The Second Wave of the Digital Divide

It used to be about Internet access. Now it's access to top jobs and capital to create diverse content.

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* Washington, especially the Federal Communications Commission, needs to guarantee the openness, competitiveness and minimal barriers to entry that innovation requires. This can start with supporting the research required to let the FCC Commissioners know what will happen to the voices of women, people of color and residents of rural areas and urban neighborhoods if further consolidation of large media conglomerates is encouraged.

* Communities of color need to seize whatever educational opportunities they can (which shrunk as the economy fell to its knees) and learn the skills and cultures of media and entertainment.

* Educators must broaden their siloed views of teaching to get ahead. Black study experts should pay more attention to the empowerment (and disempowerment) possibilities of the new ICTs, just as those in the communication field must pay more attention to diversity not as an afterthought but as an issue that must be front and central.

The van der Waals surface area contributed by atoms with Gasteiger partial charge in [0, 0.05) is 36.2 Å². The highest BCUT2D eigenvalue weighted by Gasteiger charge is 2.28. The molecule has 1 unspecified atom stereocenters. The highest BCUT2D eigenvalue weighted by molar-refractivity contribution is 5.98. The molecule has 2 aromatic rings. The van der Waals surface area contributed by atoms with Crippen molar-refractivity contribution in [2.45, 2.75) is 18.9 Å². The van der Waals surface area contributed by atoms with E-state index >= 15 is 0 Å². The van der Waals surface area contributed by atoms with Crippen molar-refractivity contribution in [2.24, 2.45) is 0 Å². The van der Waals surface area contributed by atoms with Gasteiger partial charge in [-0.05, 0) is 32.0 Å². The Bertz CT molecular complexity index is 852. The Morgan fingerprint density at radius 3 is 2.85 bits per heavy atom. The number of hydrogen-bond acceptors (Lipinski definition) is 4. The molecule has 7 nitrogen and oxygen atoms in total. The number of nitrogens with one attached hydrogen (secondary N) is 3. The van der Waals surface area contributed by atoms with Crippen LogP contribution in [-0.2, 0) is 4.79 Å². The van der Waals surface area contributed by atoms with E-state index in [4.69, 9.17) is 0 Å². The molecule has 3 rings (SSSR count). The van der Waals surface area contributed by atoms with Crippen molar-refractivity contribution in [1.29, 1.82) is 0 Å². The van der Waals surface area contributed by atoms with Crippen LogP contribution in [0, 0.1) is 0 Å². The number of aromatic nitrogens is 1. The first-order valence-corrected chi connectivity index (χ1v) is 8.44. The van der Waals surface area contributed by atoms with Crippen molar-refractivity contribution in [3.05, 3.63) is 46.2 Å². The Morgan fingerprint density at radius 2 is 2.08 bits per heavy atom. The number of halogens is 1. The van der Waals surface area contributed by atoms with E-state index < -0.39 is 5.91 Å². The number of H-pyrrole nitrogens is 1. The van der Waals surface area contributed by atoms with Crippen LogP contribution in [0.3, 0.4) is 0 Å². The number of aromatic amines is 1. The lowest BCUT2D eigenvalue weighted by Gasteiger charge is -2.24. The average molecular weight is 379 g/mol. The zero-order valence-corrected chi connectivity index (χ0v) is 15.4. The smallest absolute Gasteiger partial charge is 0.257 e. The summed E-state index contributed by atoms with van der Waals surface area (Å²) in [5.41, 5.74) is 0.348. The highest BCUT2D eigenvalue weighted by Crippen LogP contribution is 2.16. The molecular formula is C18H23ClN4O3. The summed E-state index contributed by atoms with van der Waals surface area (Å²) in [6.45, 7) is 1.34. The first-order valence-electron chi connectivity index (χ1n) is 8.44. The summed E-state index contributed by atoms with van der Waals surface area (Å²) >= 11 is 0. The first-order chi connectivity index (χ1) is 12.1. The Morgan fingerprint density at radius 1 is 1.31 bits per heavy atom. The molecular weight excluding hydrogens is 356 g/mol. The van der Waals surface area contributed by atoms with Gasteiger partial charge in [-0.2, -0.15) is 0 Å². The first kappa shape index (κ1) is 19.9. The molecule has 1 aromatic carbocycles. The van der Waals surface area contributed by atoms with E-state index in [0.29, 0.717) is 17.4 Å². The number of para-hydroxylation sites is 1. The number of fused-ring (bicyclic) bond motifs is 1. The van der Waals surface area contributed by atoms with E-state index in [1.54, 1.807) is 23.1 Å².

There is a lot of responsibility and work to go around. But we all must start by recognizing that the scissors effect can cut deeply and permanently if we don't take steps now to protect and nurture our American future. This is not a black or white issue. This is an American issue.

Ernest James Wilson III, Ph.D., is Walter Annenberg Chair in Communication and dean of the Annenberg School for Communication and Journalism at the University of Southern California. He was elected to the American Academy for Arts and Sciences in 2012, and he delivered the W.E.B. Du Bois Lectures at Harvard University last November.

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